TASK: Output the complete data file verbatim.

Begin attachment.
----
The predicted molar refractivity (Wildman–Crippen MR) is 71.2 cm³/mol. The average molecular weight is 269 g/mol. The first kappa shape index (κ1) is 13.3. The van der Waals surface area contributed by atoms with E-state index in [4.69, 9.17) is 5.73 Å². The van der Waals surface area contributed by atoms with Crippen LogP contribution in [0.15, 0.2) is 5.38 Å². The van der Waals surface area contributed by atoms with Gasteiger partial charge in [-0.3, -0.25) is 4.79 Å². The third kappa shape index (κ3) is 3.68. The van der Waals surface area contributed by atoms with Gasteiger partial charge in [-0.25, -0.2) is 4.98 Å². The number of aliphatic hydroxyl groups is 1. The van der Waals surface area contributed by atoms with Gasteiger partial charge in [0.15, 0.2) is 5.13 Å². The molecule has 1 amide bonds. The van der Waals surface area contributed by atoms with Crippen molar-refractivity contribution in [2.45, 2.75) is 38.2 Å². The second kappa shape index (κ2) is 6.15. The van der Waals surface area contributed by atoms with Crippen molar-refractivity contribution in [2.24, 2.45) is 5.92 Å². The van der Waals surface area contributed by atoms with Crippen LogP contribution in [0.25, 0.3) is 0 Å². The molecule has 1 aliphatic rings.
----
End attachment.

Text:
The predicted molar refractivity (Wildman–Crippen MR) is 71.2 cm³/mol. The average molecular weight is 269 g/mol. The first kappa shape index (κ1) is 13.3. The van der Waals surface area contributed by atoms with E-state index in [4.69, 9.17) is 5.73 Å². The van der Waals surface area contributed by atoms with Crippen LogP contribution in [0.15, 0.2) is 5.38 Å². The van der Waals surface area contributed by atoms with Gasteiger partial charge in [-0.3, -0.25) is 4.79 Å². The third kappa shape index (κ3) is 3.68. The van der Waals surface area contributed by atoms with Gasteiger partial charge in [-0.25, -0.2) is 4.98 Å². The number of aliphatic hydroxyl groups is 1. The van der Waals surface area contributed by atoms with Gasteiger partial charge in [0.15, 0.2) is 5.13 Å². The molecule has 1 amide bonds. The van der Waals surface area contributed by atoms with Crippen molar-refractivity contribution in [2.45, 2.75) is 38.2 Å². The second kappa shape index (κ2) is 6.15. The van der Waals surface area contributed by atoms with Crippen molar-refractivity contribution in [2.24, 2.45) is 5.92 Å². The van der Waals surface area contributed by atoms with Crippen LogP contribution in [0.25, 0.3) is 0 Å². The molecule has 1 aliphatic rings.